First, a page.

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Dr. Fathauer's fractal tree art is displayed in a new 52-page book. Click here for more information.

A fractal is an object exhibiting self similarity on different scales that can be related mathematically. Fractals have the characteristic feature that one can "zoom in" repeatedly and always see additional detail similar to what one saw before zooming in. Iteration, the process at the heart of fractals, is the repetition of a series of steps over and over to achieve an ever more detailed or more accurate result.

While most fractal art is generated using computer algorithms, Fathauer's fractal constructs are generated by graphical iteration. This allows him to create distinct and more directed structures. Most of his fractal tree prints are black-and-white designs created from photographic building blocks. This technique allows a large and intricately detailed tree to be presented in an isolated fashion, which is nearly impossible with a photograph of a real tree. The resolution of most of the prints is quite high, resulting in rich and sharp detail even at a size of 28" x 34". For most of the designs, a sufficiently large number of iterations were performed so that the image is indistinguishable from the image that would result after an infinite number of iterations. These designs thus possess a kind of hyper-realism, depicting trees that are more fractal than those found in nature. In addition, some of the designs are fantastical, unlike anything seen in nature, with features like infinite spirals.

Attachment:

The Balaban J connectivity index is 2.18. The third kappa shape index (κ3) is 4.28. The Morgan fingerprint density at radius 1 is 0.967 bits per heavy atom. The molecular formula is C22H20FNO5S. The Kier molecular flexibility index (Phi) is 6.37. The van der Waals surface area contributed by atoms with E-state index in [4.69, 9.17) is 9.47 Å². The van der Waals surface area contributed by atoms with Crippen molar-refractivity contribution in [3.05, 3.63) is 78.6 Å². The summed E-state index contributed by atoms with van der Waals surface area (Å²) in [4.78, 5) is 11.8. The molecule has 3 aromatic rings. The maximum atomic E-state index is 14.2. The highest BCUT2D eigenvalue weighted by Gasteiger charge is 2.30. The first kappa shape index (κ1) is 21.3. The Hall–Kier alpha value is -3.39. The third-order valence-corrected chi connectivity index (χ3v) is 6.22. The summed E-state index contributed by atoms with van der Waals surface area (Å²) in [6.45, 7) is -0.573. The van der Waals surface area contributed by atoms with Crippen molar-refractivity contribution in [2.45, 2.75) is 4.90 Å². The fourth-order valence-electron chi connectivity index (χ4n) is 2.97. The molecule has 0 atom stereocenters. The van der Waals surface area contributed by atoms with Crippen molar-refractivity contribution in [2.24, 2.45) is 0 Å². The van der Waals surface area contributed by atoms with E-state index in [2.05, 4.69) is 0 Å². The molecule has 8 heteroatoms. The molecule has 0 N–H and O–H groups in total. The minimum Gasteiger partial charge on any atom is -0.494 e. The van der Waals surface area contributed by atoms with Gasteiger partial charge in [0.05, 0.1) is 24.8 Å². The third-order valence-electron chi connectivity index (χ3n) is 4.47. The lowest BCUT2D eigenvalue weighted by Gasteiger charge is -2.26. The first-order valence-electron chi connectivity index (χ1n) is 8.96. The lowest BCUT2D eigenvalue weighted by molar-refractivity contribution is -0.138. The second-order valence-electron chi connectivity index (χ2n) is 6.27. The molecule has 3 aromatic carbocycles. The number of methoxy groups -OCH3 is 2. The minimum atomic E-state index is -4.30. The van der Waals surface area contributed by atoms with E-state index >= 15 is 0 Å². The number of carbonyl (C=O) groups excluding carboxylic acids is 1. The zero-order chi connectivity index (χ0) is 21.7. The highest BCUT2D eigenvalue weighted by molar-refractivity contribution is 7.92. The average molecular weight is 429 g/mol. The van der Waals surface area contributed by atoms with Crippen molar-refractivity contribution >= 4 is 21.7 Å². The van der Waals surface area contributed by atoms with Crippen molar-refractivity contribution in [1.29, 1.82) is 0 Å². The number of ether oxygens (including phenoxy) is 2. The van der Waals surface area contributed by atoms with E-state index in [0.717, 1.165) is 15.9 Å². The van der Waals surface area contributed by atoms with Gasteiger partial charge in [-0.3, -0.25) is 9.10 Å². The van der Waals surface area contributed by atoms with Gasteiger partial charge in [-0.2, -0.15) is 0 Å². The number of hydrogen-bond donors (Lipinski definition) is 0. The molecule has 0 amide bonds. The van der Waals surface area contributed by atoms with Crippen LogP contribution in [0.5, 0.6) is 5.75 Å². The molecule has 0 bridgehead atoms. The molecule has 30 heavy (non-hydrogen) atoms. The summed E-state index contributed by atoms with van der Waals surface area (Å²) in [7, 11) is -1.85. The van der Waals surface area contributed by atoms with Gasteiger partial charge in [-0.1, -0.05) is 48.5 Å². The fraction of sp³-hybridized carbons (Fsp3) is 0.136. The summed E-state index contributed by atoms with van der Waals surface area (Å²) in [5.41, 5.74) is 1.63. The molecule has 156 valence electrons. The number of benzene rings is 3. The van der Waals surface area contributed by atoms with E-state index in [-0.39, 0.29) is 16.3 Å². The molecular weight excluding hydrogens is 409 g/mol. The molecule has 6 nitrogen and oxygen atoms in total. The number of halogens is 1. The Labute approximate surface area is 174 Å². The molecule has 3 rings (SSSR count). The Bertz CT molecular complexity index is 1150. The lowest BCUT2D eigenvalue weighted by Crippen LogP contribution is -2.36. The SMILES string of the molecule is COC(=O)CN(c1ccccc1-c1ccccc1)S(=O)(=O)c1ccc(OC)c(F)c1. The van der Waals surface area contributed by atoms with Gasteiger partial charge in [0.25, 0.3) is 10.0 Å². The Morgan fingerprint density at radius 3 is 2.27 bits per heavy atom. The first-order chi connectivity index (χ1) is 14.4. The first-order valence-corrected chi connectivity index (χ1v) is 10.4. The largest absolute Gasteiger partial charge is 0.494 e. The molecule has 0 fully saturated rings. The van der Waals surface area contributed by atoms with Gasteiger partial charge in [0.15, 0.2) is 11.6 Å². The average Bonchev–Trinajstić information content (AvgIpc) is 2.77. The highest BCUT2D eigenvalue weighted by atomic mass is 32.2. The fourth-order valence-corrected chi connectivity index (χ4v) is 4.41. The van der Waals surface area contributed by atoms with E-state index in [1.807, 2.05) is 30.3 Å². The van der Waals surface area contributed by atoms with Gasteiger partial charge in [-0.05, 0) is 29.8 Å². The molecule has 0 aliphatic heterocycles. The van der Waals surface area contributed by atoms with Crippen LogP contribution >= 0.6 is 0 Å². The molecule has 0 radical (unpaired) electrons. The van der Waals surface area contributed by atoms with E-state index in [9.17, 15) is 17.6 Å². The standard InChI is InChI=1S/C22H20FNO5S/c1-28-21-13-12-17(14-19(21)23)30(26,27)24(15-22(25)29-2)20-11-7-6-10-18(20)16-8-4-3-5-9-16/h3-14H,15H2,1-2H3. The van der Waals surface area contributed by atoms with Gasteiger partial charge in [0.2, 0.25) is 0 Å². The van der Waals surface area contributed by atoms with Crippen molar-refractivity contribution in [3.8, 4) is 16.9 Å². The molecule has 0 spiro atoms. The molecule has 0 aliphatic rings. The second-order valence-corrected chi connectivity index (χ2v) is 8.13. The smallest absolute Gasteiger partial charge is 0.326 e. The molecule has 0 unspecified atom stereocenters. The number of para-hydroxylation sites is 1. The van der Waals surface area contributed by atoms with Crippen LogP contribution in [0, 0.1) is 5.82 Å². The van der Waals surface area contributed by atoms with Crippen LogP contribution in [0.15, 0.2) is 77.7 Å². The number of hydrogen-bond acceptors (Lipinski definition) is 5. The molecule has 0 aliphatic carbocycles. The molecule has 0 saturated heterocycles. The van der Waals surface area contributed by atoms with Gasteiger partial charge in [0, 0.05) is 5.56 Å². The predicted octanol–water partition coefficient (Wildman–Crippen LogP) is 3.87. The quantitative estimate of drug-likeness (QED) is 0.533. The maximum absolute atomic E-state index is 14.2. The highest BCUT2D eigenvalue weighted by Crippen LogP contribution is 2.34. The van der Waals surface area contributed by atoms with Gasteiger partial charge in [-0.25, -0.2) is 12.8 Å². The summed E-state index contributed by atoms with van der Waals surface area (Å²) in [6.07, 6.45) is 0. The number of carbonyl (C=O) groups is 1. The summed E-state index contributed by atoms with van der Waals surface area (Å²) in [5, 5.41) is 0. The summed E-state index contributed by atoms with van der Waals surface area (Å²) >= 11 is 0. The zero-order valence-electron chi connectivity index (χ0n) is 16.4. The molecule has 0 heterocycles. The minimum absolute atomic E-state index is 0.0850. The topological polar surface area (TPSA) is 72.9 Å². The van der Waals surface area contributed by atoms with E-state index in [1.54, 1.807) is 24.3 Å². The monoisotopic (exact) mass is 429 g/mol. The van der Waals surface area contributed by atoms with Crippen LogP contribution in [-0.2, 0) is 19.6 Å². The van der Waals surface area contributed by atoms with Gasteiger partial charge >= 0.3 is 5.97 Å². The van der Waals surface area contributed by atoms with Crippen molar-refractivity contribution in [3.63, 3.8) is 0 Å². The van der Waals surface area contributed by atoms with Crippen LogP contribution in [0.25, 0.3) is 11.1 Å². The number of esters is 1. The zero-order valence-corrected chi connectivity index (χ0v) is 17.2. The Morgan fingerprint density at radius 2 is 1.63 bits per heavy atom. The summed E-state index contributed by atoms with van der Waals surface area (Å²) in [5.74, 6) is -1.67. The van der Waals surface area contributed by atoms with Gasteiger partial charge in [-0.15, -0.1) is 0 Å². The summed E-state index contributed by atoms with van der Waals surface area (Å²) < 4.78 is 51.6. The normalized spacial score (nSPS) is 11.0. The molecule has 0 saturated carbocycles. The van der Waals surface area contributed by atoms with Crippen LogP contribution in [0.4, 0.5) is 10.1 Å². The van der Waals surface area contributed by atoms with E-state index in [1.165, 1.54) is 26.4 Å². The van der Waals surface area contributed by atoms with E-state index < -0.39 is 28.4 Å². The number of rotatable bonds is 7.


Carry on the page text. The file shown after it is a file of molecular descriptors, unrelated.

Dr. Fathauer's fractal trees were used as the basis for a series of five murals in the Karl J. Jacobs Center for Science and Math at Rock Valley College in Rockville, Illinois. Click here for some photographs of the murals.

Click on the thumbnail images to see larger versions with descriptions.